You couldn’t use a fixed queue for all App clients as you wouldn’t be able to guarantee that the right App client would receive the message. You could use a fixed queue for each App client, but then you’ll need to correlate which message in the queue belongs to which App client request, so instead of passing a replyTo queue name you’d pass a correlationId (e.g. Guid) originating from the App that they can use to correlate any responses they receive.

Using a temp queue (non durable, exclusive, auto-delete) essentially takes care of the correlating the request for you since the only message that will be sent to the temp queue is the response for the request. But yeah I’d expect using a fixed queue for each App client would be more efficient, but you’d need to correlate the Responses for each Request that was sent.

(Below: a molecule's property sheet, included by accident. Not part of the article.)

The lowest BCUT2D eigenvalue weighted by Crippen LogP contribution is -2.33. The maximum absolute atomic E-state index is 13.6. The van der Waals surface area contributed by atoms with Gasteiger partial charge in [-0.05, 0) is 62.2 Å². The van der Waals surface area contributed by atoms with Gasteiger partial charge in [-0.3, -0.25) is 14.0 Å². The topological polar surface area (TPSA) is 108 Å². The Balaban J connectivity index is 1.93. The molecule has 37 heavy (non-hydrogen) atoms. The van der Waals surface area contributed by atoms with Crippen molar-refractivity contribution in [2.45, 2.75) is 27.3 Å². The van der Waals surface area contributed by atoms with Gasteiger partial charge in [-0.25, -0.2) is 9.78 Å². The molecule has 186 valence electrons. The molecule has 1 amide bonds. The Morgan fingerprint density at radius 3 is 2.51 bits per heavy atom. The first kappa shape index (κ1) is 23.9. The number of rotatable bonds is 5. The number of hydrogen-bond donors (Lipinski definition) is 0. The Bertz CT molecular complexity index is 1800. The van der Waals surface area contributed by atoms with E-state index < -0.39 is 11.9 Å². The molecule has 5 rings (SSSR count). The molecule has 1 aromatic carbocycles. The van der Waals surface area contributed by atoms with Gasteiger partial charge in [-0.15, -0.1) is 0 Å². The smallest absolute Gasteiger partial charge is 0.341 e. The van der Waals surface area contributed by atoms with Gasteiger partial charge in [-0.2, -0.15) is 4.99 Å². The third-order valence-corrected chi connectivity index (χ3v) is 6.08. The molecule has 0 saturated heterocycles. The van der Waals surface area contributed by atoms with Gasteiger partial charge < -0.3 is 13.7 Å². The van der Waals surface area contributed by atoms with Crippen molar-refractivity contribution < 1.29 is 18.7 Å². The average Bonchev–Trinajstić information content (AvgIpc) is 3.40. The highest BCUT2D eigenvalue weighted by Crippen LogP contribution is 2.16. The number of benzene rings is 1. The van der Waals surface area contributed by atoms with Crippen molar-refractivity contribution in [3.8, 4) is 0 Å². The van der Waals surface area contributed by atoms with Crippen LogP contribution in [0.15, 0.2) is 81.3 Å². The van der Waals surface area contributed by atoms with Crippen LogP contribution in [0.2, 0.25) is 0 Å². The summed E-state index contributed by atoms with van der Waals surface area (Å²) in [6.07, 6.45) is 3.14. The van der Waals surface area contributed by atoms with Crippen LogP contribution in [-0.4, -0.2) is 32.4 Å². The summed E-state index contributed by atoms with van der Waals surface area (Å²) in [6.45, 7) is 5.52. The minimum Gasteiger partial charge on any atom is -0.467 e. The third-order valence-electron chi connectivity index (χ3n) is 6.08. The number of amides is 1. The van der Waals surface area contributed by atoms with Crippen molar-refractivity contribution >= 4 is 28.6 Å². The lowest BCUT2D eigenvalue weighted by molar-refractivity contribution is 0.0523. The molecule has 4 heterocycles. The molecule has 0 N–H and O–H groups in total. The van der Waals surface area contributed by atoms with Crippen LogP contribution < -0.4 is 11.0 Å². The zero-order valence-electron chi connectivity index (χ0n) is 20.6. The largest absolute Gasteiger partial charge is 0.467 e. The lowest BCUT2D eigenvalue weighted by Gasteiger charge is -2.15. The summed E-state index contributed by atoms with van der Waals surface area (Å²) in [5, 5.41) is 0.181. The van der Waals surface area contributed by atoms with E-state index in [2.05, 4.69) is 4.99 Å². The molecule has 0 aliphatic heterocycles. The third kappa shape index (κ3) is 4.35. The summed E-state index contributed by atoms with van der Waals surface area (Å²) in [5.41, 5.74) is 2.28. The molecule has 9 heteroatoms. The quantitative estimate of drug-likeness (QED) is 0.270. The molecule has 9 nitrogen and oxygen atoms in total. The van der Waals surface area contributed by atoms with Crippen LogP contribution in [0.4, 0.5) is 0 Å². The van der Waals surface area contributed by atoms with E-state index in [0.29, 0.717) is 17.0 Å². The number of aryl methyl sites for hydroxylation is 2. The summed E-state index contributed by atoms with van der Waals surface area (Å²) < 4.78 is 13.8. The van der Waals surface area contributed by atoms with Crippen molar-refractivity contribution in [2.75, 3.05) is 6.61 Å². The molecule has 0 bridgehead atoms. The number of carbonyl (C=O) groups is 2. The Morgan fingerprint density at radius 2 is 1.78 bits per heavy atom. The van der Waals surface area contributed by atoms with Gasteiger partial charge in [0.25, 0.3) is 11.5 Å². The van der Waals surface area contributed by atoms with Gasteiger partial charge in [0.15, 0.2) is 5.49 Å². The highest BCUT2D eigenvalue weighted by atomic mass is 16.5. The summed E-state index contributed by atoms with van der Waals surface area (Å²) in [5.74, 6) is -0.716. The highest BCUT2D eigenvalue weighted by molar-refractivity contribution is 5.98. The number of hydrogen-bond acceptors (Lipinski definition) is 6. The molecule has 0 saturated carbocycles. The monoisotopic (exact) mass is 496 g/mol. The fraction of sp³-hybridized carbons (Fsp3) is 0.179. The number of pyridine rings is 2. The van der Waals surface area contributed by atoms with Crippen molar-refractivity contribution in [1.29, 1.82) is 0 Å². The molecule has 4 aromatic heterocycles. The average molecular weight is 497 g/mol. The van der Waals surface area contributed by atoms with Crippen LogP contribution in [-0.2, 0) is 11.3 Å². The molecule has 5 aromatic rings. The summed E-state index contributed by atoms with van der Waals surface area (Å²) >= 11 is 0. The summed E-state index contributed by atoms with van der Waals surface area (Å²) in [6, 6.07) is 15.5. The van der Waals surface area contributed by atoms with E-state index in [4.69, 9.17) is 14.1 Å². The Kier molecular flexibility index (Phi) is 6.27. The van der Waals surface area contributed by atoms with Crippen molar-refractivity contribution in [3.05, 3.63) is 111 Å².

Thnx! I will try what fits best!

Hi Mythz,

i’m trying to come up with a way to make this work:

i have a gateway server, on which i could use a FallbackRoute. In that request handler, i would like to be able to determine what what actual request dto type was, and parse it to that. In that typed shape i would like to forward it to the client by SSE and MQ.

Since al my Routes are defined in the Client’s Dto Object, and i have that Dto object referenced in the Gateway, i should be able to know what the original request type was, and Deserialize it to that type, right in my Fallback Service handler.


    public class Fallback
        public string Path { get; set; }

    public class ServerServices : Service
        public object Any(Fallback request)
            // Deserialize Request to be a typed class again.